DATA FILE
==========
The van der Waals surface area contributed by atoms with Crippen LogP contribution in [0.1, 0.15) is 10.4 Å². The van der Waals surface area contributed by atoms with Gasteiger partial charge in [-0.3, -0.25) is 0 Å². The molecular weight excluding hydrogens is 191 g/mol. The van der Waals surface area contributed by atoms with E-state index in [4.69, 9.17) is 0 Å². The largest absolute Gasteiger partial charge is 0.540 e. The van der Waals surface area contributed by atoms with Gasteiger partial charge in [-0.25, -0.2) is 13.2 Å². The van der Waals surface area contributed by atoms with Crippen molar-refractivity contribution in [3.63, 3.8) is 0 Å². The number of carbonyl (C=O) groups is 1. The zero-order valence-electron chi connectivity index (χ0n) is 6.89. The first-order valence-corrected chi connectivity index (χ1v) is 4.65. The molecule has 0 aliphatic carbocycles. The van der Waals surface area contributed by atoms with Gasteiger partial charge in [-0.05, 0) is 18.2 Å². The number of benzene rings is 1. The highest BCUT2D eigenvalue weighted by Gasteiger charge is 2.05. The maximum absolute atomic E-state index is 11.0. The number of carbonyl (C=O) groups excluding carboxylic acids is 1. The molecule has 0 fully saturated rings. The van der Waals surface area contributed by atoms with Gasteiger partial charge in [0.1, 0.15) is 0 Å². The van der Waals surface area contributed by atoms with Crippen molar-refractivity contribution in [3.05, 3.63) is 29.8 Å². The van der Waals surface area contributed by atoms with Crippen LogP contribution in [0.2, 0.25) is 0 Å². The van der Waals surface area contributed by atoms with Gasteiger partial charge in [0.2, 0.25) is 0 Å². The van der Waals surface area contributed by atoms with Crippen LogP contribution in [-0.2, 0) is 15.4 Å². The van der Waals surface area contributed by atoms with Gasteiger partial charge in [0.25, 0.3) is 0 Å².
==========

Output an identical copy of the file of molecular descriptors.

The van der Waals surface area contributed by atoms with Crippen LogP contribution in [0.1, 0.15) is 10.4 Å². The van der Waals surface area contributed by atoms with Gasteiger partial charge in [-0.3, -0.25) is 0 Å². The molecular weight excluding hydrogens is 191 g/mol. The van der Waals surface area contributed by atoms with E-state index in [4.69, 9.17) is 0 Å². The largest absolute Gasteiger partial charge is 0.540 e. The van der Waals surface area contributed by atoms with Gasteiger partial charge in [-0.25, -0.2) is 13.2 Å². The van der Waals surface area contributed by atoms with Crippen molar-refractivity contribution in [3.63, 3.8) is 0 Å². The number of carbonyl (C=O) groups is 1. The zero-order valence-electron chi connectivity index (χ0n) is 6.89. The first-order valence-corrected chi connectivity index (χ1v) is 4.65. The molecule has 0 aliphatic carbocycles. The van der Waals surface area contributed by atoms with Gasteiger partial charge in [-0.05, 0) is 18.2 Å². The number of benzene rings is 1. The highest BCUT2D eigenvalue weighted by Gasteiger charge is 2.05. The maximum absolute atomic E-state index is 11.0. The number of carbonyl (C=O) groups excluding carboxylic acids is 1. The molecule has 0 fully saturated rings. The van der Waals surface area contributed by atoms with Gasteiger partial charge in [0.1, 0.15) is 0 Å². The van der Waals surface area contributed by atoms with Crippen molar-refractivity contribution in [3.05, 3.63) is 29.8 Å². The van der Waals surface area contributed by atoms with Crippen LogP contribution in [0.2, 0.25) is 0 Å². The van der Waals surface area contributed by atoms with Gasteiger partial charge in [0.2, 0.25) is 0 Å². The van der Waals surface area contributed by atoms with Crippen LogP contribution in [-0.2, 0) is 15.4 Å². The van der Waals surface area contributed by atoms with Gasteiger partial charge in [0.25, 0.3) is 0 Å².